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Wednesday, November 30, 2022

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Juanita Nuñez, a San Diego County Teacher of the Year for 2022-23 Juanita Nuñez, a San Diego County Teacher of the Year for 2022-23
 


Juanita Nuñez's Journey From Migrant Student to Star Educator

Newly-minted San Diego County Teacher of the Year attended SDSU alongside four siblings — including current SDSU Imperial Valley dean.
By Michael Klitzing
 

Juanita Nuñez’s (’01) road to becoming one of San Diego County’s best teachers started with 524 miles of sun-scorched asphalt. 

The combination of highways spanning the California farming communities of Salinas and Calexico defined much of the San Diego State University alumna’s childhood. Nuñez — who was born near the journey’s midway point in the town of Camarillo — was constantly on the move between north and south, and from one classroom to the next. 

As she and her four siblings mastered reading, writing and arithmetic in public school, their migrant farmworker parents worked the fields, picking lettuce, strawberries, cantaloupes and other staples of the state’s agricultural bounty. But home was always temporary for the Nuñez family. 

Only the road was constant.

“A lot of people don't really understand what a migrant student is,” said Nuñez, whose parents also worked in Arizona and New Mexico. “We would travel to Salinas and do three months in public school. My parents would say, ‘OK the crops are done.’ Then we would pack everything in boxes, drive everything back to the Imperial Valley and we’d start over at a new school. 

“Of course, by then, school had already started. So we were always feeling left out.”

It’s an experience that forged a bold and compassionate educator — one the San Diego County Office of Education saw fit to name one of its five 2022-2023 Teachers of the Year in late August. She will be honored during “Cox Presents: Salute to Teachers,” airing throughout October and will be in the running for the California Teacher of the Year award.

Radiating Love and Acceptance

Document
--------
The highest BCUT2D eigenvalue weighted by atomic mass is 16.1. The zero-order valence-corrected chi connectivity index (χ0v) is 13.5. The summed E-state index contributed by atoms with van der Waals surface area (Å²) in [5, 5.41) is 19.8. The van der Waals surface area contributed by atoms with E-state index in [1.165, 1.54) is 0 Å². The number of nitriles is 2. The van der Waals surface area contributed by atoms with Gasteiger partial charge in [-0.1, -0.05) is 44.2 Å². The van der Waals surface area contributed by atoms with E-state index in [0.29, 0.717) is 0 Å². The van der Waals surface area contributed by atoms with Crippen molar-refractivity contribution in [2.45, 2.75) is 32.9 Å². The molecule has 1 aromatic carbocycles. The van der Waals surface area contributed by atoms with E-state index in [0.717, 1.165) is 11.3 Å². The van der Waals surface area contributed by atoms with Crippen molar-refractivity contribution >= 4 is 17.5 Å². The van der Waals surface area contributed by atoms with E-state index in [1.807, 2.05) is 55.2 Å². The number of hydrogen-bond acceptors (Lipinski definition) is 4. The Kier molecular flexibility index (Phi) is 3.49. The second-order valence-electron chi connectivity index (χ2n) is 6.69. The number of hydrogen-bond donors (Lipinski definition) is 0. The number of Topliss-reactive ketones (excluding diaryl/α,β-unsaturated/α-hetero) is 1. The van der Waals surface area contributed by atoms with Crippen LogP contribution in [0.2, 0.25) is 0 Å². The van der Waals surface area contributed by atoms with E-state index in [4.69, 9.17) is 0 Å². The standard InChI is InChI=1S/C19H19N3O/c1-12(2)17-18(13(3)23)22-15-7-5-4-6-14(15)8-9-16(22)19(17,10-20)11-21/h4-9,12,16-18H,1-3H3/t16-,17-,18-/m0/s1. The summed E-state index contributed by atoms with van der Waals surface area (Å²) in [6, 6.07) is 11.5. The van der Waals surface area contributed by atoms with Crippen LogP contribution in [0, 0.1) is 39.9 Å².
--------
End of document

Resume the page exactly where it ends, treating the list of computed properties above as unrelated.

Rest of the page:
Fewer than two miles separate the U.S.-Mexico border from the center of San Ysidro, a community where Nuñez, a bilingual educator, teaches science, technology, engineering and mathematics (STEM) and physical education in five different elementary schools. 

The San Ysidro School District serves a border community where young people face daunting statistics. More than 80 percent of its students are English learners and as many as one-third have experienced homelessness.
 
“Having that background as a migrant student, my heart radiates pure love and acceptance for my students,” Nuñez said. “I say, ‘You know what, maybe you don't know the English language, but I'm here for you.’ I know that with the right teachers and the right environment, these students can succeed.”

In her unique position in the district, Nuñez works with about 300 students across her five schools. This year, she moved from teaching fourth through sixth grades to teaching transitional kindergarten as well as a new class that brings STEM subjects to children in special education.

“I love my job,” she said. “And STEM is the future — we're creating future engineers, future doctors.”

Finding Opportunity at SDSU
 
Traversing another stretch of highway — the 109 miles of wind-swept mountain passes between Calexico and the San Diego campus — helped give Nuñez the tools she needed to succeed as a teacher.

All five Nuñez siblings left the Imperial Valley to attend SDSU. And all five eventually became educators, including the eldest, Guillermina Gina Núñez-Mchiri, who was named dean of SDSU Imperial Valley earlier this year.

“I am so proud of my sister Juanita’s accomplishments as San Diego County's Teacher of the Year,” Nunez-Mchiri said. “She represents our U.S.-Mexico borderlands with excellence in STEM and bilingual education.”

Added Juanita: "My sister Gina paved the way. My parents were old school, so it was very hard for them to let her go away to study. But they were influenced by the (U.S. Department of Education’s) Migrant Education Program which emphasized the value of an education. I'm very grateful because that influenced the path for this generation to change.” 

As a student in SDSU’s liberal studies program, Nuñez thrived under the mentorship of professor emeritus Alberto Ochoa and professor Cristina Alfaro

It was Alfaro, now SDSU’s associate vice president for international affairs, who convinced her to earn her bilingual teaching credential through the International Teacher Education Program she directed in Queretaro, Mexico. Nuñez called the year-long experience “life-changing,” teaching in both Indigenous and public school settings.

“I recall Juanita as one of our most outstanding bilingual teacher candidates,” Alfaro said. “She graduated from the program with the essential knowledge, global critical consciousness and skills to effectively teach in a vibrant transborder region. I am extremely proud of the powerful impact she has made in her students’ and their families’ lives.”

Added Nuñez: "I'm very grateful to San Diego State. I want to say thank you to all the people that believed in us."